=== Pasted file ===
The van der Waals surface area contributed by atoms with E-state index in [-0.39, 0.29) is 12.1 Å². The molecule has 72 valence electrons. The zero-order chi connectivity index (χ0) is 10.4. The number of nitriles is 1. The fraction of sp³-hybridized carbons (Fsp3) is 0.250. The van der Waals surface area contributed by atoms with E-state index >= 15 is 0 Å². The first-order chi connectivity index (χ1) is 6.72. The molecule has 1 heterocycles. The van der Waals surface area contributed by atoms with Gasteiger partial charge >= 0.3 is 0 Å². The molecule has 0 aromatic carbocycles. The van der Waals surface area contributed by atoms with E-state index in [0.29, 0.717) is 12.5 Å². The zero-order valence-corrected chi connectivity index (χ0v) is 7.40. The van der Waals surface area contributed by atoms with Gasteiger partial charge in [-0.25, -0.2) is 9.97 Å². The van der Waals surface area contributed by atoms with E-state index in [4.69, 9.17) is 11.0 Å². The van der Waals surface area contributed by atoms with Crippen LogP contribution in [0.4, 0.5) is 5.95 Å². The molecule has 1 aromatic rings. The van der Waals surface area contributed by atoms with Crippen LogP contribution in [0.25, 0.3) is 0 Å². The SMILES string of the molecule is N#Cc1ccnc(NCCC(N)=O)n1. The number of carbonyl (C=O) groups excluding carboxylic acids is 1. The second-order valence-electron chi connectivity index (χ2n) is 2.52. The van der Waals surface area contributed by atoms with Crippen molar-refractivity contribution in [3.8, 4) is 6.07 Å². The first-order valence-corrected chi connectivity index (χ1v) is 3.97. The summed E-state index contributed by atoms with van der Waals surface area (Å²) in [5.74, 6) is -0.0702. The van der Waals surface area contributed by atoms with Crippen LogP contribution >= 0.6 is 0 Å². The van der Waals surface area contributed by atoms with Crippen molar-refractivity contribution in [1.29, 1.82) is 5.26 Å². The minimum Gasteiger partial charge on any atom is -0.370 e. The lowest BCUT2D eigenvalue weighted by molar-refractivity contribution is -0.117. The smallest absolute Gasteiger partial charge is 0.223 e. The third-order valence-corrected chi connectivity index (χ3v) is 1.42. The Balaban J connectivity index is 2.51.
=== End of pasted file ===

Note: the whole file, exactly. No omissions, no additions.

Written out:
The van der Waals surface area contributed by atoms with E-state index in [-0.39, 0.29) is 12.1 Å². The molecule has 72 valence electrons. The zero-order chi connectivity index (χ0) is 10.4. The number of nitriles is 1. The fraction of sp³-hybridized carbons (Fsp3) is 0.250. The van der Waals surface area contributed by atoms with E-state index >= 15 is 0 Å². The first-order chi connectivity index (χ1) is 6.72. The molecule has 1 heterocycles. The van der Waals surface area contributed by atoms with Gasteiger partial charge >= 0.3 is 0 Å². The molecule has 0 aromatic carbocycles. The van der Waals surface area contributed by atoms with E-state index in [0.29, 0.717) is 12.5 Å². The zero-order valence-corrected chi connectivity index (χ0v) is 7.40. The van der Waals surface area contributed by atoms with Gasteiger partial charge in [-0.25, -0.2) is 9.97 Å². The van der Waals surface area contributed by atoms with E-state index in [4.69, 9.17) is 11.0 Å². The van der Waals surface area contributed by atoms with Crippen LogP contribution in [0.4, 0.5) is 5.95 Å². The molecule has 1 aromatic rings. The van der Waals surface area contributed by atoms with Crippen LogP contribution in [0.25, 0.3) is 0 Å². The SMILES string of the molecule is N#Cc1ccnc(NCCC(N)=O)n1. The number of carbonyl (C=O) groups excluding carboxylic acids is 1. The second-order valence-electron chi connectivity index (χ2n) is 2.52. The van der Waals surface area contributed by atoms with Crippen molar-refractivity contribution in [3.8, 4) is 6.07 Å². The first-order valence-corrected chi connectivity index (χ1v) is 3.97. The summed E-state index contributed by atoms with van der Waals surface area (Å²) in [5.74, 6) is -0.0702. The van der Waals surface area contributed by atoms with Crippen LogP contribution >= 0.6 is 0 Å². The van der Waals surface area contributed by atoms with Crippen molar-refractivity contribution in [1.29, 1.82) is 5.26 Å². The minimum Gasteiger partial charge on any atom is -0.370 e. The lowest BCUT2D eigenvalue weighted by molar-refractivity contribution is -0.117. The smallest absolute Gasteiger partial charge is 0.223 e. The third-order valence-corrected chi connectivity index (χ3v) is 1.42. The Balaban J connectivity index is 2.51.